How can I support my older child at home?
- Have your child use their school agenda to record homework assignments, and test dates. Check and sign the agenda daily. Use the agenda to communicate with your child’s teacher.
- Work on homework at the same time and place each day. Have all supplies available such as paper, pens and pencils as well as a good dictionary at the work area.
- Keep up an open dialogue with your child. Try to learn your child’s likes, struggles and concerns, and discuss these.
- Review notes and assignments in preparation for exams.
- Struggling with dictée? Have your child record their own dictée words and then spell them out.
- Attend parent-teacher-student interviews and keep in contact with your child’s teacher.
- With the support of your child’s teacher, set up a study buddy for your child. The study buddy can share notes or re-cap assignments if your child is at home and unsure how to proceed for an assignment.
- Get a tutor if needed.
- Encourage your child to get enough sleep.
Canadian Parents for French (Ontario) has produced a parent engagement video in English on how to support your child in French Second Language (FSL) programs, Kindergarten to Grade 8: Core French, Extended French and French Immersion.
How will the teacher communicate with my child in the early months of French Immersion?
Your child’s teacher will use visual aids, gestures, slower speech and modelling, among other things, to aid in language acquisition.
How will my child’s English and math skills compare with others?
Our French Immersion students consistently score as well or better on the Provincial Achievement Tests administered at grades 3, 6 and 9 compared to their English counterparts. Many language learning skills can be transferred from French to English and serve to enhance the learning of English. Your child understands English and communicates in English outside the classroom. English vocabulary and speech patterns will continue to develop at a normal pace. Most skills and knowledge acquired in the French immersion classroom transfer readily to English.
A recent review of the research on immersion programs done by CPF from 1972 to 2001 concludes that “the effect of learning a second language on first-language skills has been positive in all studies done. Furthermore, the loss of instructional time in English in favour of the second language has never been shown to have negative effects on the achievement of the first language.” 1 In fact, a 1991 review of student outcomes research showed that although French immersion students sometimes lag behind at Grade 3, they match and often surpass English program students’ performance in English-language skills by Grade 4 or 5. These studies also found that French immersion students met or exceeded English program students’ performance in mathematics.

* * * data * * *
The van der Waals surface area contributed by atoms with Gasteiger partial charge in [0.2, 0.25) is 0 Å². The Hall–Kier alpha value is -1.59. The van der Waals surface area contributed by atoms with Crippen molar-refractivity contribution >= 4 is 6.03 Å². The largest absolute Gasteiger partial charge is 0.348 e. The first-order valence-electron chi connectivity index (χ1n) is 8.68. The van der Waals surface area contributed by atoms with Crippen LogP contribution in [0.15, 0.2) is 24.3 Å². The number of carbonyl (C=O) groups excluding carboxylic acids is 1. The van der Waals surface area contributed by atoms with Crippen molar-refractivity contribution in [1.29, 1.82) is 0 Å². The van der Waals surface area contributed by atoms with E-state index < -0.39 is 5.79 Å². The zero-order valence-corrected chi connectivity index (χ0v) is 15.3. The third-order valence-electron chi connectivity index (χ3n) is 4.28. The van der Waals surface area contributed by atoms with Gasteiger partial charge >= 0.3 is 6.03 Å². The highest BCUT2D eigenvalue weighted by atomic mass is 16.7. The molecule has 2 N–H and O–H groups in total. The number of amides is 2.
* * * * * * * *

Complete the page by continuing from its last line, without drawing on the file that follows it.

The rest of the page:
My child is in French Immersion and won’t speak French at home. Is this normal?
Take the cue from your child. If your child is uncomfortable speaking in French, rather, have your child showcase an assignment, or read aloud with you. Encourage and praise all your child’s efforts.
What if my child has a learning disability?
Learning assistance is provided in French, as it would be in English. Should a learning disability be detected, the same strategies and procedures as in English are employed in French. A wide range of students with differing needs and abilities are participating and learning an additional language. Students receive a range of timely supports in French inside and outside of the classroom. Research shows that a wide variety of students can be successful in French Immersion. Diverse learning needs can be met in French Immersion programs through appropriate supports that meet all students’ needs. This can be accomplished with the support and understanding of educational consultants, specialists and other professionals who can contribute to the success of all students attending French Immersion programs.
Is transportation provided?
Transportation is offered solely to our French immersion students whose walking distance exceeds 1.6 km. Bus transportation is provided throughout the city. Your child will automatically be registered for bussing. For bussing routes and information, check out our website.